Gambling House (1950): Obscure Gem

Gambling House (1951)

After small-time hood, Mike Fury (aka Furioni) beats a rap for a murder committed by a crooked casino-boss, he has to collect from the capo who welshes on the deal, and fight deportation as an undesirable alien. (1950 RKO. Directed by Ted Tetzlaff 80 mins)

Apart from leads Victor Mature and Wiliam Bendix, the only other strong film noir connection for Gambling House, is Roy Webb’s soundtrack. With a plot broadly similar to Mature’s earlier Kiss of Death (1947), this is a tight thriller-melodrama with nicely-integrated social and romance angles. Mature is charming as the reforming hood, Bendix dependable as the casino-operater, and Terry Moore truly engaging as the love interest.

The cinematography and art direction have a gritty noir look with deep-focus New York location shooting. The direction is tight with not a false step for the full 80 minutes.

The cast is entirely convincing, and the post-war migration and citizenship themes are handled simply at a personal level with a moving sincerity, and without grand-standing.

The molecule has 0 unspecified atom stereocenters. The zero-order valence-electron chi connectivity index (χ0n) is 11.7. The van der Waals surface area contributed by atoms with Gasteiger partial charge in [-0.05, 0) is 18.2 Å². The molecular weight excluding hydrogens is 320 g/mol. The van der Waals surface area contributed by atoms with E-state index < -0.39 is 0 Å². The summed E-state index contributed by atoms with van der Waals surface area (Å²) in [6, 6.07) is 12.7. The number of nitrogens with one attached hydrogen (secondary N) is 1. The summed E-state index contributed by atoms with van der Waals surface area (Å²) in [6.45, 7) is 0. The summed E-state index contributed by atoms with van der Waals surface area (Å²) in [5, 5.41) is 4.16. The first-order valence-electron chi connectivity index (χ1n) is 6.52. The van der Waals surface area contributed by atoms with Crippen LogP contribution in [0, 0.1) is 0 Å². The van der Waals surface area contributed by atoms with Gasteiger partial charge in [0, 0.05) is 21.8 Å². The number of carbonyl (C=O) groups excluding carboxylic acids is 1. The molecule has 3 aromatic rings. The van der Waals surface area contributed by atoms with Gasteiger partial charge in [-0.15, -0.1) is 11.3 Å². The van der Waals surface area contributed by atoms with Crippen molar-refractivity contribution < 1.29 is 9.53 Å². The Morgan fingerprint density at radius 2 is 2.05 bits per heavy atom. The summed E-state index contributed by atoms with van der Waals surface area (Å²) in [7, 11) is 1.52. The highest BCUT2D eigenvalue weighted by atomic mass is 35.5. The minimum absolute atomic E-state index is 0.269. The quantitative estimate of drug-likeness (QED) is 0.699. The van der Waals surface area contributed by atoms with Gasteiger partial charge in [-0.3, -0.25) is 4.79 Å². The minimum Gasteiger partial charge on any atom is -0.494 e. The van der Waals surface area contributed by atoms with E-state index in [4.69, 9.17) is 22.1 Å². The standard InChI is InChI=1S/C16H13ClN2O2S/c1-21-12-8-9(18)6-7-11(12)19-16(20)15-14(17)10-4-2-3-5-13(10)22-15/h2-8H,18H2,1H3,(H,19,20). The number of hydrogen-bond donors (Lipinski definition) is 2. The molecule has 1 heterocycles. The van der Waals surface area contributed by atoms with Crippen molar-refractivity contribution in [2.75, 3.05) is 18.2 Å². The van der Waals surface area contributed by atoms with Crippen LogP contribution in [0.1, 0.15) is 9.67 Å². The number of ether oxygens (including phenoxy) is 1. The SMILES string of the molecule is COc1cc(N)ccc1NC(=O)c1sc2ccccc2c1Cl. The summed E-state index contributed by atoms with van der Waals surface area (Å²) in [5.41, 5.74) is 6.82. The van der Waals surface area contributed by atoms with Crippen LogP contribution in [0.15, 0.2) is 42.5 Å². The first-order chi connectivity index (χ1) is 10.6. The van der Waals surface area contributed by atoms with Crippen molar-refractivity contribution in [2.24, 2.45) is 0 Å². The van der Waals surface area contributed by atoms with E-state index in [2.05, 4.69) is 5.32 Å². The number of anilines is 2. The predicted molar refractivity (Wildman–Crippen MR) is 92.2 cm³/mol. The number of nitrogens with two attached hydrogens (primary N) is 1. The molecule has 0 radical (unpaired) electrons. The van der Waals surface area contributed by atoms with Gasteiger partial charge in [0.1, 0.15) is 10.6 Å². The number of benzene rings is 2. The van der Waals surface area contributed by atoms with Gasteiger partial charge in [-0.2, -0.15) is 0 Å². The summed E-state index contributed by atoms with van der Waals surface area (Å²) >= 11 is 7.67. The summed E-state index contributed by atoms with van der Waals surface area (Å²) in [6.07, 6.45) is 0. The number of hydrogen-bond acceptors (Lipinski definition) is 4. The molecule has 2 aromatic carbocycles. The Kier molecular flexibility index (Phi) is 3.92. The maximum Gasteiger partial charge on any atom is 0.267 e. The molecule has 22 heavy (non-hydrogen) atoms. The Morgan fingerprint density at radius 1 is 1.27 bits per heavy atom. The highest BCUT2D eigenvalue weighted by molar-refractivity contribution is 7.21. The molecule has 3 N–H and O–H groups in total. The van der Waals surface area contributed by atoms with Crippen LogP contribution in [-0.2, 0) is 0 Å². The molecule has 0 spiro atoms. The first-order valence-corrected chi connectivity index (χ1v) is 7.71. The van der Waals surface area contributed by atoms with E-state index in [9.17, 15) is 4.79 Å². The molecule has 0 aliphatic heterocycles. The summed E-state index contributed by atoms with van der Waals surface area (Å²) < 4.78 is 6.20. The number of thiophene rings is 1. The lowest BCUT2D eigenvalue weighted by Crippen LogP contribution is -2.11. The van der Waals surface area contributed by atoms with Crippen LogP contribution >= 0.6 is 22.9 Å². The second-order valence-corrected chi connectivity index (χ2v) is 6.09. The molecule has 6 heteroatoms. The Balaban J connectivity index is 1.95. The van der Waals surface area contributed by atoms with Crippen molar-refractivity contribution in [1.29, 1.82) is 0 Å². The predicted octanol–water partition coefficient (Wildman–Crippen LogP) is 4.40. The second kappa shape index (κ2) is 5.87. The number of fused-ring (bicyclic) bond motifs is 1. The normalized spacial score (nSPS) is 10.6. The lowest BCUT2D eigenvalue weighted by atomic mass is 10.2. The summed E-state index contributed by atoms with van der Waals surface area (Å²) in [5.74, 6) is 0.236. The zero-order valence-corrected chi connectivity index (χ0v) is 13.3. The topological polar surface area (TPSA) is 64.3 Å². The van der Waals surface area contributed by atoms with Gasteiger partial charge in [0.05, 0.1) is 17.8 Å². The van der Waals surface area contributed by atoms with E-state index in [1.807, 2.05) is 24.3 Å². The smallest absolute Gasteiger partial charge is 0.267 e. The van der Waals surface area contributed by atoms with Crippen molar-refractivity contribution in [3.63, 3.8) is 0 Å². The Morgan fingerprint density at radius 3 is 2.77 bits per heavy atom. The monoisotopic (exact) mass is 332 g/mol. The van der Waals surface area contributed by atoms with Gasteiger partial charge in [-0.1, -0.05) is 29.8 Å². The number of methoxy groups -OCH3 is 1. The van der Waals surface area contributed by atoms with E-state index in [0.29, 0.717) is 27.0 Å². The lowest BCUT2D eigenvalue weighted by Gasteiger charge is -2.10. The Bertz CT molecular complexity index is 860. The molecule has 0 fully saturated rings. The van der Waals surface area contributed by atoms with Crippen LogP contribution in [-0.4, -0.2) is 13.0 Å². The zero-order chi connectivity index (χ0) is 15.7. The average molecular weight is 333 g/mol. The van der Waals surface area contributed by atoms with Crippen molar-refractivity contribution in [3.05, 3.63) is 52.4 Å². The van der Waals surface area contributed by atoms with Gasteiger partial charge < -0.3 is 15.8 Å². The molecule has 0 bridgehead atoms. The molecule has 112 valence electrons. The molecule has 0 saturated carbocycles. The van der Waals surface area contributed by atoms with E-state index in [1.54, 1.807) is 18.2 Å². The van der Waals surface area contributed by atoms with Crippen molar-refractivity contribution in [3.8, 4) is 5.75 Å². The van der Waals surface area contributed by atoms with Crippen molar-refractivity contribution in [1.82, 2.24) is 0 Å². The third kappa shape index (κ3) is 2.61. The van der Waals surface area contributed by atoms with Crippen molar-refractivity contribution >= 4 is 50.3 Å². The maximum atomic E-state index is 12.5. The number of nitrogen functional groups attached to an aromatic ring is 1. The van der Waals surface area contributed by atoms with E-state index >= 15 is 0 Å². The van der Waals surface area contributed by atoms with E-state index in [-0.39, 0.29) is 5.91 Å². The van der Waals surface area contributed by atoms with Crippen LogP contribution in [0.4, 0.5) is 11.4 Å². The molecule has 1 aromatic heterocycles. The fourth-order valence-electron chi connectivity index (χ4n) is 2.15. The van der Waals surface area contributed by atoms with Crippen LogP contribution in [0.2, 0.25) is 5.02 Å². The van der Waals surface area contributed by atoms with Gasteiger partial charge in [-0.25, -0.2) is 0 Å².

An engaging picture which has an immediacy that belies its age.

Gambling House (1950)

2 thoughts on “Gambling House (1950): Obscure Gem”

  1. I have seen and liked KISS OF DEATH (1947), but I admit I haven’t seen GAMBLING HOUSE. I don’t think this one is available on DVD yet. But it appears to have that gritty and enticing noir-look with the deep focus photography and the on location shooting in and around Manhattan. The esteemed Mr. Webb of course, scored a number of Val Lewton films, and was an integral component in their artistry. A few of his score CDs are available, and I own two. Of course it goes without saying that William Bendix is always appealing and Victor Mature has always commanded an audience. I’ll have to check this 80 minute film out. Very nice capsule here!

    Like

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